£38000 is the average annual cost to pitch if you are a UK design agency
We’ve just co-authored some ground-breaking research in partnership with British Design Innovation (www.britishdesign.co.uk). We approached them a few months ago with a view to gaining a better understanding of the design agency pitching environment. Why it happens and what current attitudes to it are from both an agency and client’s perspective. It makes for very interesting reading and it’s causing quite a stir in the industry!
We’ve just released the results and they constitute two research reports with analysis and commentary.
Firedog Design and research partners, British Design Innovation (BDI), are proud to announce the results of our “Agency Appointment & Pitch versus Productivity” research study, completed on the 5th November 2005
Research conducted with over 200 UK based design agencies confirms that free pitching is still rife amongst clients and agencies and is costing the UK design sector £100,000’s in non-recoverable costs and an average of 12% loss of man hours per annum.
Whilst this comes as no big surprise – one figure to emerge from these research results and backed up by research into the client view on the same subject, is that over 25% of projects/tenders pitched for are not awarded after the pitch process.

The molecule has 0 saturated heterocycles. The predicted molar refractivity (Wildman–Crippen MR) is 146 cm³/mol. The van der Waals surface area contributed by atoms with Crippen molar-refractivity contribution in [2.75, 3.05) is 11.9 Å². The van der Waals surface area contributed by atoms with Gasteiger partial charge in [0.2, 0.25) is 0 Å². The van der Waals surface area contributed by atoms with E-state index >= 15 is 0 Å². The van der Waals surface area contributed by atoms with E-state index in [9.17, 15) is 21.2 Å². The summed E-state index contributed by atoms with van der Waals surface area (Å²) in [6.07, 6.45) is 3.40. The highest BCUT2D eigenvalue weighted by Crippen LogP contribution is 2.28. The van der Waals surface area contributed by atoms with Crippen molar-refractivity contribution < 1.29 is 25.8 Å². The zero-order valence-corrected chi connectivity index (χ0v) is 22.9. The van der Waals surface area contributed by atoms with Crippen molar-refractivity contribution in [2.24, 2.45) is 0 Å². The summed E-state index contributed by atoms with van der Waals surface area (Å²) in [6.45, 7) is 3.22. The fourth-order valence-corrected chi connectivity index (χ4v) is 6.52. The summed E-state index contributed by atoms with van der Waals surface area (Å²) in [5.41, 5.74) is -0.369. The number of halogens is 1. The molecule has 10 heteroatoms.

The key reasons given by clients were change of marketing strategy, reduced budgets, change of mind and no chemistry established with agencies.
63% of agencies claim to have experienced this decision.
Both research reports with detailed responses
and commentary can be found at www.britishdesigninnovation.org (click on the links within the home page box entitled “Pitch & Productivity”). It is highly unlikely that free pitching will cease. However, whimsical, unethical or lazy procurement procedures by both public and private sector commissioning bodies can be and must be resolved. Both reports highlighted room for improvement on both client and agency side.
We’ve received massive interest from the UK and global industry.
Read about it in the press here:
So what’s your yarn?